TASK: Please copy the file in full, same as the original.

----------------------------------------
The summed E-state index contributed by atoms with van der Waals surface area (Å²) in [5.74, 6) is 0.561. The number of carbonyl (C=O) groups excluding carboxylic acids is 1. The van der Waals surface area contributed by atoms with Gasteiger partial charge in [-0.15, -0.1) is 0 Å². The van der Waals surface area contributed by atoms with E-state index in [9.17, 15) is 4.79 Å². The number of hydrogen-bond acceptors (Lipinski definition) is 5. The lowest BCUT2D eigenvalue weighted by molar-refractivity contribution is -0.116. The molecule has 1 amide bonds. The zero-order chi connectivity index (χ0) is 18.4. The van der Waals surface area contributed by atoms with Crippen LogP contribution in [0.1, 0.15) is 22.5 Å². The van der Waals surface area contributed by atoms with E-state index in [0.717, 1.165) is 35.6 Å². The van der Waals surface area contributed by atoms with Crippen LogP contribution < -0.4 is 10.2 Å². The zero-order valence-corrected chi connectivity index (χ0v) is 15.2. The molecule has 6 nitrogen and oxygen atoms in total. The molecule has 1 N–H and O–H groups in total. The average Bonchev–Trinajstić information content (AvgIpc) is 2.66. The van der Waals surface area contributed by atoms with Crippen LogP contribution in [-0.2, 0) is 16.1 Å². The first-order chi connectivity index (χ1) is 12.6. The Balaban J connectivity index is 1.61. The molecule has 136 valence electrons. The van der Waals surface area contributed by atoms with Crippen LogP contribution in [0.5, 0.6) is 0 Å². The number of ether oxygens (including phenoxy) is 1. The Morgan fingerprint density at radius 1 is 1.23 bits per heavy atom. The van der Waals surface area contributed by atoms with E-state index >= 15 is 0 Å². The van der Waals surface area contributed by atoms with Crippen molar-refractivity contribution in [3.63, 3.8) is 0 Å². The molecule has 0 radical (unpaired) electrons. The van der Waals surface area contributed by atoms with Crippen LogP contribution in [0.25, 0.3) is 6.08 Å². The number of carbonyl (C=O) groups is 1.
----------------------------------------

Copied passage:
The summed E-state index contributed by atoms with van der Waals surface area (Å²) in [5.74, 6) is 0.561. The number of carbonyl (C=O) groups excluding carboxylic acids is 1. The van der Waals surface area contributed by atoms with Gasteiger partial charge in [-0.15, -0.1) is 0 Å². The van der Waals surface area contributed by atoms with E-state index in [9.17, 15) is 4.79 Å². The number of hydrogen-bond acceptors (Lipinski definition) is 5. The lowest BCUT2D eigenvalue weighted by molar-refractivity contribution is -0.116. The molecule has 1 amide bonds. The zero-order chi connectivity index (χ0) is 18.4. The van der Waals surface area contributed by atoms with Crippen LogP contribution in [0.1, 0.15) is 22.5 Å². The van der Waals surface area contributed by atoms with E-state index in [0.717, 1.165) is 35.6 Å². The van der Waals surface area contributed by atoms with Crippen LogP contribution < -0.4 is 10.2 Å². The zero-order valence-corrected chi connectivity index (χ0v) is 15.2. The molecule has 6 nitrogen and oxygen atoms in total. The molecule has 1 N–H and O–H groups in total. The average Bonchev–Trinajstić information content (AvgIpc) is 2.66. The van der Waals surface area contributed by atoms with Crippen LogP contribution in [-0.2, 0) is 16.1 Å². The first-order chi connectivity index (χ1) is 12.6. The Balaban J connectivity index is 1.61. The molecule has 136 valence electrons. The van der Waals surface area contributed by atoms with Crippen LogP contribution in [0.5, 0.6) is 0 Å². The number of ether oxygens (including phenoxy) is 1. The Morgan fingerprint density at radius 1 is 1.23 bits per heavy atom. The van der Waals surface area contributed by atoms with E-state index >= 15 is 0 Å². The van der Waals surface area contributed by atoms with Crippen molar-refractivity contribution in [3.63, 3.8) is 0 Å². The molecule has 0 radical (unpaired) electrons. The van der Waals surface area contributed by atoms with Crippen LogP contribution in [0.25, 0.3) is 6.08 Å². The number of carbonyl (C=O) groups is 1.